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To begin then with the first of them, the Henry VI. in three parts. We are quite in the dark as to when the first" part was written; but should be apt to conjecture, that it was some considerable time after the other two; and, perhaps, when those two were re-touch'd, and made a little fitter than they are in their first draught to rank with the author's other plays which he has fetch'd from our English history: and those two parts, even with all their retouchings, being still much inferior to the other plays of that class, he may reasonably be suppos'd to have underwrit himself on purpose in the first, that it might the better match with those it belong'd to: now that these two plays (the first draughts of them, at least,) are among his early performances, we know certainly from their date; which is further confirm'd by the two concluding lines of his Henry V. spoken by the Chorus; and (possibly) it were not going too far, to imagine that they are his second attempt in history, and near in time to his ori

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ginal King John, which is also in two parts: and, if this be so, we may safely pronounce them his, and even highly worthy of him; it being certain, that there was no English play upon the stage, at that time, which can come at all in competition with them; and this probably it was, which procur'd them the good reception that is mention'd too in the Chorus. The plays we are now speaking of have been inconceiveably mangl'd either in the copy or the press, or perhaps both: yet this may be discover'd in them, that the alterations made afterwards by the author are nothing near so considerable as those in some other plays; the incidents, the characters, every principal outline in short being the same in both draughts; so that what we shall have occasion to say of the second, may, in some degree, and without much violence, be apply'd also to the first: and this we presume to say of it;-that, low as it must be set in comparison with his other plays, it has beauties in it, and grandeurs, of which no other author was capable but Shakspeare only: that extreamly, affecting scene of the death of young Rutland, that of his father which comes next it, and of Clifford the murtherer of them both; Beaufort's dreadful exit, the exit of King Henry, and a scene of wonderous simplicity and wonderous tenderness united, in which that Henry is made a speaker, while his last decisive battle is fighting, are as so many stamps upon these plays; by which his property is mark'd, and himself declar'd the owner of them, beyond controversy as we think and though we have selected these passages only, and recommended them to observation, it had been easy to name abundance of others which bear his mark as strongly and one circumstance there is that runs through all the three plays, by which he is as surely to be known as by any other that can be thought of; and that is, the preservation of character: all the personages in them are distinctly and truly delineated, and the character given them sustain'd uniformly throughout; the enormous Richard's particularly, which in the third of these plays is seen rising towards it's zenith: and who sees not the future monster, and acknowledges at the same time the pen that drew it, in these two lines only spoken over a king who lies stab'd before him,—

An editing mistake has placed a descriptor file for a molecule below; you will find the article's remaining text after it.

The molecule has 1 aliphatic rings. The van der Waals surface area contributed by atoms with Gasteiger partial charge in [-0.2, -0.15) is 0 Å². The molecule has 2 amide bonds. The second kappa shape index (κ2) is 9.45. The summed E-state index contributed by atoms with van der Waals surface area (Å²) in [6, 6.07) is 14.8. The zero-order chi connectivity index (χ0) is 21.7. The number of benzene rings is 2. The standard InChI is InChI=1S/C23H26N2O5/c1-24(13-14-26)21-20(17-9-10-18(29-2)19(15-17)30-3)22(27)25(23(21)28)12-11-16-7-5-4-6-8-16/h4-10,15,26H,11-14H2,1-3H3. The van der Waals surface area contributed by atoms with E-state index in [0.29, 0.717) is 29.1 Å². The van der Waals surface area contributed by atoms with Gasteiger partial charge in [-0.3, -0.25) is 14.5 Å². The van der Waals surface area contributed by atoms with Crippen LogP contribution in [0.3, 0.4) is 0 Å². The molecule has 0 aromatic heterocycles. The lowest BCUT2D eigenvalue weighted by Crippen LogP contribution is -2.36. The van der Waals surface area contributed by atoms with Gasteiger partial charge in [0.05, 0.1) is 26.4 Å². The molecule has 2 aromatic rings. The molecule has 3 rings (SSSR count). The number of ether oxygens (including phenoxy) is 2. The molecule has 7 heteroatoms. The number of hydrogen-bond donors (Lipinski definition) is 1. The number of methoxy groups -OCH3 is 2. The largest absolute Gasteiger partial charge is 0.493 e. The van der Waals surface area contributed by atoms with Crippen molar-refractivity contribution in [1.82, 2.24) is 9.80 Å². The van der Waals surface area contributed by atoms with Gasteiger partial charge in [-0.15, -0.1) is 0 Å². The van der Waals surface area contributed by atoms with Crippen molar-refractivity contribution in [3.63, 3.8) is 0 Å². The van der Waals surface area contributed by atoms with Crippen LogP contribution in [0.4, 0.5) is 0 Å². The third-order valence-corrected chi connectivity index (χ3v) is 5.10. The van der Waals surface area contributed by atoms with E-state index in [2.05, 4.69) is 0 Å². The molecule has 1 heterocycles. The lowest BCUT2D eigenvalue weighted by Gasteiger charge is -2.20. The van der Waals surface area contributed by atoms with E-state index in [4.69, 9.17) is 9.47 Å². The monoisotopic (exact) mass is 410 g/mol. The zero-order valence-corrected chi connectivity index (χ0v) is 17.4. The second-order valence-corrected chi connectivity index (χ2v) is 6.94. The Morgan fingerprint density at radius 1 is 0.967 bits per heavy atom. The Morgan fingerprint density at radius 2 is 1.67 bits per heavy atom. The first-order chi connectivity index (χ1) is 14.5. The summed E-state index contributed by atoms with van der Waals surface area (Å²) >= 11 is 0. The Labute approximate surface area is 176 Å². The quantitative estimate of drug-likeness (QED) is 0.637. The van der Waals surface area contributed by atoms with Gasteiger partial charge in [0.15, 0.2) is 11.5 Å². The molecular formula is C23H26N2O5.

"What, will the aspiring blood of Lancaster

"Sink in the ground? I thought, it would have mounted."

let him never pretend discernment hereafter in any case of this nature.